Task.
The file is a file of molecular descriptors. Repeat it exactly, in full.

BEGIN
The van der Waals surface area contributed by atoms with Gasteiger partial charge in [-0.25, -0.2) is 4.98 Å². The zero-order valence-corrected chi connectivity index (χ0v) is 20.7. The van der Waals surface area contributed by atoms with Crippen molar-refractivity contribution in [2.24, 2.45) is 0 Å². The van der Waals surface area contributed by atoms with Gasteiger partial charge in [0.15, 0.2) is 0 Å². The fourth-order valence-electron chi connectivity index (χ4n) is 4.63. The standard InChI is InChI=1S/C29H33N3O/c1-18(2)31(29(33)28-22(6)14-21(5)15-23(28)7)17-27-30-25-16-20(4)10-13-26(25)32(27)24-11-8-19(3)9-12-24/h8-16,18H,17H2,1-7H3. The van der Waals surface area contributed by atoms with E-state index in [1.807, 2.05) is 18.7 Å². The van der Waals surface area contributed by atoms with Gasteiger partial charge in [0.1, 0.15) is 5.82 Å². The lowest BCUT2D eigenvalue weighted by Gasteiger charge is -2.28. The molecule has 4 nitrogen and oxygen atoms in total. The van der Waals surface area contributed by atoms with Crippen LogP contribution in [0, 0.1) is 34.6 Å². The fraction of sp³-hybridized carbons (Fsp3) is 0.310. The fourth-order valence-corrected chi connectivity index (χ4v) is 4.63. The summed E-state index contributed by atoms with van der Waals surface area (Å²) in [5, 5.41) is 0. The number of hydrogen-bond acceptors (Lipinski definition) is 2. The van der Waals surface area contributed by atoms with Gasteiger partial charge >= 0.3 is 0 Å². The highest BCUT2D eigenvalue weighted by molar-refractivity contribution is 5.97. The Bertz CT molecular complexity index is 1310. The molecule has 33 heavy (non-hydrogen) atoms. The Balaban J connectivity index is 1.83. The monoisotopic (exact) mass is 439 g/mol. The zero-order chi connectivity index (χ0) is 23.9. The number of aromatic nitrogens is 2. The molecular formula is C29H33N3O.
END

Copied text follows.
The van der Waals surface area contributed by atoms with Gasteiger partial charge in [-0.25, -0.2) is 4.98 Å². The zero-order valence-corrected chi connectivity index (χ0v) is 20.7. The van der Waals surface area contributed by atoms with Crippen molar-refractivity contribution in [2.24, 2.45) is 0 Å². The van der Waals surface area contributed by atoms with Gasteiger partial charge in [0.15, 0.2) is 0 Å². The fourth-order valence-electron chi connectivity index (χ4n) is 4.63. The standard InChI is InChI=1S/C29H33N3O/c1-18(2)31(29(33)28-22(6)14-21(5)15-23(28)7)17-27-30-25-16-20(4)10-13-26(25)32(27)24-11-8-19(3)9-12-24/h8-16,18H,17H2,1-7H3. The van der Waals surface area contributed by atoms with E-state index in [1.807, 2.05) is 18.7 Å². The van der Waals surface area contributed by atoms with Gasteiger partial charge in [0.1, 0.15) is 5.82 Å². The lowest BCUT2D eigenvalue weighted by Gasteiger charge is -2.28. The molecule has 4 nitrogen and oxygen atoms in total. The van der Waals surface area contributed by atoms with Crippen LogP contribution in [0, 0.1) is 34.6 Å². The fraction of sp³-hybridized carbons (Fsp3) is 0.310. The fourth-order valence-corrected chi connectivity index (χ4v) is 4.63. The summed E-state index contributed by atoms with van der Waals surface area (Å²) in [5, 5.41) is 0. The number of hydrogen-bond acceptors (Lipinski definition) is 2. The van der Waals surface area contributed by atoms with Gasteiger partial charge >= 0.3 is 0 Å². The highest BCUT2D eigenvalue weighted by molar-refractivity contribution is 5.97. The Bertz CT molecular complexity index is 1310. The molecule has 33 heavy (non-hydrogen) atoms. The Balaban J connectivity index is 1.83. The monoisotopic (exact) mass is 439 g/mol. The zero-order chi connectivity index (χ0) is 23.9. The number of aromatic nitrogens is 2. The molecular formula is C29H33N3O.